Today, at more than 40 percent of all book sales and nearly two times that of online book sales, no one in their right mind would even think about opening a book store, unless for the sheer love of books — and then, only as a hobby. And as an independently wealthy hobbyist, at that. With the opening of its Amazon bookstores, Amazon will compete vigorously with Barnes & Noble, the last retail bookstore chain standing, and probably independent bookstores, too.
Amazon’s retail Swiss Army knife has been taking shape for the last two decades.
Today, it’s an enormous marketplace that gives consumers lots of choices about what to buy. Products from third-party sellers are roughly 50 percent of all units sold and increasingly include name brands and designers such as Stuart Weitzman, Michael Kors, Tory Burch and even Gucci. Amazon’s growing stable of private-label products from consumables to apparel expands that product set even further — and at better margins for Amazon.
Amazon’s invested in logistics, including deals with post offices around the world, to get those products to consumers quickly and in many markets the same day.
Amazon’s one-click payment eliminates the friction from buying online and has expanded to include a growing number of third-party sites and its own physical locations.
Its co-branded card products deliver rich rewards for shopping on Amazon — 5 percent cash back on the Visa Chase product, for example.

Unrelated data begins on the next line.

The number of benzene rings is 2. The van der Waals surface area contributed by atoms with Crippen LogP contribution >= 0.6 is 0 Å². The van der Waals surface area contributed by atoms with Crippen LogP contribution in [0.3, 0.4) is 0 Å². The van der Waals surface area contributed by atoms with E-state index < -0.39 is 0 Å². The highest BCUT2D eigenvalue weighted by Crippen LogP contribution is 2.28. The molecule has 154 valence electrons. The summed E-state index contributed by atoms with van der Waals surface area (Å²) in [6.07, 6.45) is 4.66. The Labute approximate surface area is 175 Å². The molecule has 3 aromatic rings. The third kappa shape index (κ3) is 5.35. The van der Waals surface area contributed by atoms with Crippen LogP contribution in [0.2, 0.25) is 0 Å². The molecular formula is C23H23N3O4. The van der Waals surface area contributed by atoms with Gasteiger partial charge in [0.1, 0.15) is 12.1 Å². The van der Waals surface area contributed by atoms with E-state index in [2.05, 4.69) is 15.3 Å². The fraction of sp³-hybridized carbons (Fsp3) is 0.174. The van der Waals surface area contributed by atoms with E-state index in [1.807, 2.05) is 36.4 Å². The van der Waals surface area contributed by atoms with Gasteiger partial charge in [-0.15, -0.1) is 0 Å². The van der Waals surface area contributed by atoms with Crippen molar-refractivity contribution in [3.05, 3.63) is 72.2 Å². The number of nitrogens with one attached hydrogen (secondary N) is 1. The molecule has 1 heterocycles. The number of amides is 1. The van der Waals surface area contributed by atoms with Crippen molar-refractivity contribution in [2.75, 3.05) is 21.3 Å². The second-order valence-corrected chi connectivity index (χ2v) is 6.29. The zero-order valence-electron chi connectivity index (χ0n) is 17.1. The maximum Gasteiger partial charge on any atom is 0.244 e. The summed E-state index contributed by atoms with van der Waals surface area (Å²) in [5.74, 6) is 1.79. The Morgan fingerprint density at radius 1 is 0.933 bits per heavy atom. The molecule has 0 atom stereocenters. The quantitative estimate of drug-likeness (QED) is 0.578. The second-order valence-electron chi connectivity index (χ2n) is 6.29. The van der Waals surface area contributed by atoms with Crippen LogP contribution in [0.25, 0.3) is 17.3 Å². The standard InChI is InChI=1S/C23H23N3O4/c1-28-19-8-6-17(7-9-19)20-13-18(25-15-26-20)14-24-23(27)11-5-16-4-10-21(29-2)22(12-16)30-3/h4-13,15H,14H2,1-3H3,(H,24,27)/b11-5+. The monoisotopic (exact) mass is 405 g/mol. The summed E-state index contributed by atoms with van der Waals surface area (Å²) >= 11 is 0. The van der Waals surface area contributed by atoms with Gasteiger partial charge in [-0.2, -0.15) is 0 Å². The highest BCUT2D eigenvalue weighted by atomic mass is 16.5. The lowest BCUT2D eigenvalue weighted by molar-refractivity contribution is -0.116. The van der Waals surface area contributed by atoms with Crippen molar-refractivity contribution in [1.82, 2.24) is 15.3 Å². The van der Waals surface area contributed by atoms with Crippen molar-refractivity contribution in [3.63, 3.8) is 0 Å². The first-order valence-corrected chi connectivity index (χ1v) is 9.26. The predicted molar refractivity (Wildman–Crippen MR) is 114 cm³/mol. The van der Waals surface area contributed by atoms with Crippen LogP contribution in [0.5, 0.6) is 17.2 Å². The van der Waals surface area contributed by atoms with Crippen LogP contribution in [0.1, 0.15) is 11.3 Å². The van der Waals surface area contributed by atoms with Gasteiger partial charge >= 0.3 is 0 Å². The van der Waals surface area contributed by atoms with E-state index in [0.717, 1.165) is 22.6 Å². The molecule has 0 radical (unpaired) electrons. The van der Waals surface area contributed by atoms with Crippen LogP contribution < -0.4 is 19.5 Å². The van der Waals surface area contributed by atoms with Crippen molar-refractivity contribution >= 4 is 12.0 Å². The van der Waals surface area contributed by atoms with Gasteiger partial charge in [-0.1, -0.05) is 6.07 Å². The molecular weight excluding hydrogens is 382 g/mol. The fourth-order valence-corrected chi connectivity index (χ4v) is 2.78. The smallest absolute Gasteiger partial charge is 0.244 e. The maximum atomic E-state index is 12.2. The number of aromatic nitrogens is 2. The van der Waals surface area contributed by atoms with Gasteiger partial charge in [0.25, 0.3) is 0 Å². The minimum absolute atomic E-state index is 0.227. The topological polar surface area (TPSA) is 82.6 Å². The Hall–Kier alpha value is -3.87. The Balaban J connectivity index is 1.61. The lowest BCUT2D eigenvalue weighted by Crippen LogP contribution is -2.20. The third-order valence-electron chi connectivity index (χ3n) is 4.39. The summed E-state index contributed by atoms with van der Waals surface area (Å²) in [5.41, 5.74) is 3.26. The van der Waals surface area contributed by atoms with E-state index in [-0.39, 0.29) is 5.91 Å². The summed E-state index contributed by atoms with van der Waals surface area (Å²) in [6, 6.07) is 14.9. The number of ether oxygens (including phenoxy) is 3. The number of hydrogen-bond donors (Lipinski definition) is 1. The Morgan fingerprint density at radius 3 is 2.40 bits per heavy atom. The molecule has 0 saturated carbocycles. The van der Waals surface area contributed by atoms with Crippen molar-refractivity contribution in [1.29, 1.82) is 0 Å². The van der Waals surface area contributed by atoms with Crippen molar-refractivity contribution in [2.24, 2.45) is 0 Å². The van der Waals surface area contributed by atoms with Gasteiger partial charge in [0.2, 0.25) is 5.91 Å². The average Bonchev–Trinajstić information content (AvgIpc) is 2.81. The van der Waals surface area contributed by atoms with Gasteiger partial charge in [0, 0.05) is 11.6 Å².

Amazon’s removed consumer uncertainty over buying from it by offering the lowest prices — and proving it — by giving consumers visibility into the discount from the list price, along with product reviews and recommendations.
It’s put some purchases on auto-pilot by prompting recurring orders on items that lend themselves to being refilled in a specific period of time.
It’s done all of that by competing in categories where Amazon can most easily leverage the commoditization of retail merchandising and in categories and products that most people buy: sporting goods and clothing and apparel.
I did a search for the Nike Air Relentless 6 Running Shoe while writing this piece and found quite a few places that carried them — all very nicely presented in the Google shopping carousel. But right below that display was an ad for Amazon, showing multiple colors and price points. It wasn’t a hard choice for me to click that link and, in less than two minutes, put a pair in my cart, buy them in one click and have a Tuesday delivery confirmed.
With addition of its latest set of tools — Amazon Alexa, Amazon Echo, Amazon Echo Look and Amazon Knight — Amazon has the capacity to deliver the one thing that consumers say they still value from the physical retail experience: personal service and recommendations from a trusted sales associate.
Who happens to be named Alexa.
The Consumer’s Indispensable Amazon Retail Swiss Army Knife
Physical retailers have it tough today. Their business model and big investments in real estate make it hard for them to adjust to the new set of online retail expectations that consumers now have and the competition that Amazon has created as a once digital upstart.